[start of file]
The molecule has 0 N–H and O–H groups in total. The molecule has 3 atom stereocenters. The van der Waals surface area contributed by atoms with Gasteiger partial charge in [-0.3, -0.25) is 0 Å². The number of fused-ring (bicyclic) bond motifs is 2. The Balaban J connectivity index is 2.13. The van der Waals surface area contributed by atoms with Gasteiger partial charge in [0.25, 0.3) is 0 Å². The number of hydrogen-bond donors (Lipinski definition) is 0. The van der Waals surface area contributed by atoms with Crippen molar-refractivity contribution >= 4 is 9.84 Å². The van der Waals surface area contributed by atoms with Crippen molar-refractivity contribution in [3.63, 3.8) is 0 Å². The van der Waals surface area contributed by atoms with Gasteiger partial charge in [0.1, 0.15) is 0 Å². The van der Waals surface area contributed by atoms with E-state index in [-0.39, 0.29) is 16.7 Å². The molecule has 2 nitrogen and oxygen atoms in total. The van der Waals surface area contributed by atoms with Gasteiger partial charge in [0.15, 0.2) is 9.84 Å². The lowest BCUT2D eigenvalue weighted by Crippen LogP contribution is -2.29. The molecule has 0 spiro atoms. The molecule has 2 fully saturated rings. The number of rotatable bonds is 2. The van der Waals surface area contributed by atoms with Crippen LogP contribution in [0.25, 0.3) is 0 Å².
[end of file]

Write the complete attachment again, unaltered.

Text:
The molecule has 0 N–H and O–H groups in total. The molecule has 3 atom stereocenters. The van der Waals surface area contributed by atoms with Gasteiger partial charge in [-0.3, -0.25) is 0 Å². The number of fused-ring (bicyclic) bond motifs is 2. The Balaban J connectivity index is 2.13. The van der Waals surface area contributed by atoms with Gasteiger partial charge in [0.25, 0.3) is 0 Å². The number of hydrogen-bond donors (Lipinski definition) is 0. The van der Waals surface area contributed by atoms with Crippen molar-refractivity contribution >= 4 is 9.84 Å². The van der Waals surface area contributed by atoms with Crippen molar-refractivity contribution in [3.63, 3.8) is 0 Å². The van der Waals surface area contributed by atoms with Gasteiger partial charge in [0.1, 0.15) is 0 Å². The van der Waals surface area contributed by atoms with E-state index in [-0.39, 0.29) is 16.7 Å². The molecule has 2 nitrogen and oxygen atoms in total. The van der Waals surface area contributed by atoms with Gasteiger partial charge in [0.15, 0.2) is 9.84 Å². The lowest BCUT2D eigenvalue weighted by Crippen LogP contribution is -2.29. The molecule has 0 spiro atoms. The molecule has 2 fully saturated rings. The number of rotatable bonds is 2. The van der Waals surface area contributed by atoms with Crippen LogP contribution in [0.25, 0.3) is 0 Å².